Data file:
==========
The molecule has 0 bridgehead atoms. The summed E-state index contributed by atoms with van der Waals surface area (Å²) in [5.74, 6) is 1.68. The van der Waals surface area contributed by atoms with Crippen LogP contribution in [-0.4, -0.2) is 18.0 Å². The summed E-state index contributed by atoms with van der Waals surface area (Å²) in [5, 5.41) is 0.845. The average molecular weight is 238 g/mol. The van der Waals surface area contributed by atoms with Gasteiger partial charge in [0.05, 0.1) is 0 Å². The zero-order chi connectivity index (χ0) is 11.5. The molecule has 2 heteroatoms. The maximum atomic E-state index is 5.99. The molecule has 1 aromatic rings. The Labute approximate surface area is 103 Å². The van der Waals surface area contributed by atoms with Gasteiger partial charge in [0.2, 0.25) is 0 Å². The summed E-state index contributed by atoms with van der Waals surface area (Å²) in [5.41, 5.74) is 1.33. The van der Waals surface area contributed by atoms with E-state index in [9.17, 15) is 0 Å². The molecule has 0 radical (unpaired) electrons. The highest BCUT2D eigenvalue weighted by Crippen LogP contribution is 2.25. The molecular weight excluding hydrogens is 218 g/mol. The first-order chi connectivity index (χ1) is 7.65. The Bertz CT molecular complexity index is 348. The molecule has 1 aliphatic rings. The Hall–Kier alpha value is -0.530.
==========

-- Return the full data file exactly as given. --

The molecule has 0 bridgehead atoms. The summed E-state index contributed by atoms with van der Waals surface area (Å²) in [5.74, 6) is 1.68. The van der Waals surface area contributed by atoms with Crippen LogP contribution in [-0.4, -0.2) is 18.0 Å². The summed E-state index contributed by atoms with van der Waals surface area (Å²) in [5, 5.41) is 0.845. The average molecular weight is 238 g/mol. The van der Waals surface area contributed by atoms with Gasteiger partial charge in [0.05, 0.1) is 0 Å². The zero-order chi connectivity index (χ0) is 11.5. The molecule has 2 heteroatoms. The maximum atomic E-state index is 5.99. The molecule has 1 aromatic rings. The Labute approximate surface area is 103 Å². The van der Waals surface area contributed by atoms with Gasteiger partial charge in [0.2, 0.25) is 0 Å². The summed E-state index contributed by atoms with van der Waals surface area (Å²) in [5.41, 5.74) is 1.33. The van der Waals surface area contributed by atoms with E-state index in [9.17, 15) is 0 Å². The molecule has 0 radical (unpaired) electrons. The highest BCUT2D eigenvalue weighted by Crippen LogP contribution is 2.25. The molecular weight excluding hydrogens is 218 g/mol. The first-order chi connectivity index (χ1) is 7.65. The Bertz CT molecular complexity index is 348. The molecule has 1 aliphatic rings. The Hall–Kier alpha value is -0.530.